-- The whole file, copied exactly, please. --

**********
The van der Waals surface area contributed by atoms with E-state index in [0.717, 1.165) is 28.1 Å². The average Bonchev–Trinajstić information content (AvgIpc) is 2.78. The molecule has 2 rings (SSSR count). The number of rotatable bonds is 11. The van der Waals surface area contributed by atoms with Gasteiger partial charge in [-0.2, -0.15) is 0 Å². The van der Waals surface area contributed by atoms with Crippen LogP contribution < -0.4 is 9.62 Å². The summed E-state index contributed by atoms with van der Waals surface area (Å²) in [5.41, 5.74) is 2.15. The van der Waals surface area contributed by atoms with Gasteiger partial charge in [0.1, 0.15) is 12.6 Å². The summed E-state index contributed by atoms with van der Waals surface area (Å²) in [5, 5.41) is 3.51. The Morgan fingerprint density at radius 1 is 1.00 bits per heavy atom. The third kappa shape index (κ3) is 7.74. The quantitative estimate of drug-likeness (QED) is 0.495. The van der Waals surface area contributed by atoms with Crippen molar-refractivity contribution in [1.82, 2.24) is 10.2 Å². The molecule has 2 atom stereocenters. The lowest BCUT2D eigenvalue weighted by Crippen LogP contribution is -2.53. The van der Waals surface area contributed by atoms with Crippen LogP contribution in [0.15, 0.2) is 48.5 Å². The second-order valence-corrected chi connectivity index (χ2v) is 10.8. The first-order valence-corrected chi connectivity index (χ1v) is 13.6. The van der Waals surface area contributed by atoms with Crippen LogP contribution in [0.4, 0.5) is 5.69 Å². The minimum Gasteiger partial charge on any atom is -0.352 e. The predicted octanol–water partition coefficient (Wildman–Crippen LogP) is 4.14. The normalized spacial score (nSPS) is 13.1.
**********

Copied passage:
The van der Waals surface area contributed by atoms with E-state index in [0.717, 1.165) is 28.1 Å². The average Bonchev–Trinajstić information content (AvgIpc) is 2.78. The molecule has 2 rings (SSSR count). The number of rotatable bonds is 11. The van der Waals surface area contributed by atoms with Gasteiger partial charge in [-0.2, -0.15) is 0 Å². The van der Waals surface area contributed by atoms with Crippen LogP contribution < -0.4 is 9.62 Å². The summed E-state index contributed by atoms with van der Waals surface area (Å²) in [5.41, 5.74) is 2.15. The van der Waals surface area contributed by atoms with Gasteiger partial charge in [0.1, 0.15) is 12.6 Å². The summed E-state index contributed by atoms with van der Waals surface area (Å²) in [5, 5.41) is 3.51. The Morgan fingerprint density at radius 1 is 1.00 bits per heavy atom. The third kappa shape index (κ3) is 7.74. The quantitative estimate of drug-likeness (QED) is 0.495. The van der Waals surface area contributed by atoms with Crippen molar-refractivity contribution in [1.82, 2.24) is 10.2 Å². The molecule has 2 atom stereocenters. The lowest BCUT2D eigenvalue weighted by Crippen LogP contribution is -2.53. The van der Waals surface area contributed by atoms with Crippen LogP contribution in [0.15, 0.2) is 48.5 Å². The second-order valence-corrected chi connectivity index (χ2v) is 10.8. The first-order valence-corrected chi connectivity index (χ1v) is 13.6. The van der Waals surface area contributed by atoms with Crippen LogP contribution in [0.4, 0.5) is 5.69 Å². The minimum Gasteiger partial charge on any atom is -0.352 e. The predicted octanol–water partition coefficient (Wildman–Crippen LogP) is 4.14. The normalized spacial score (nSPS) is 13.1.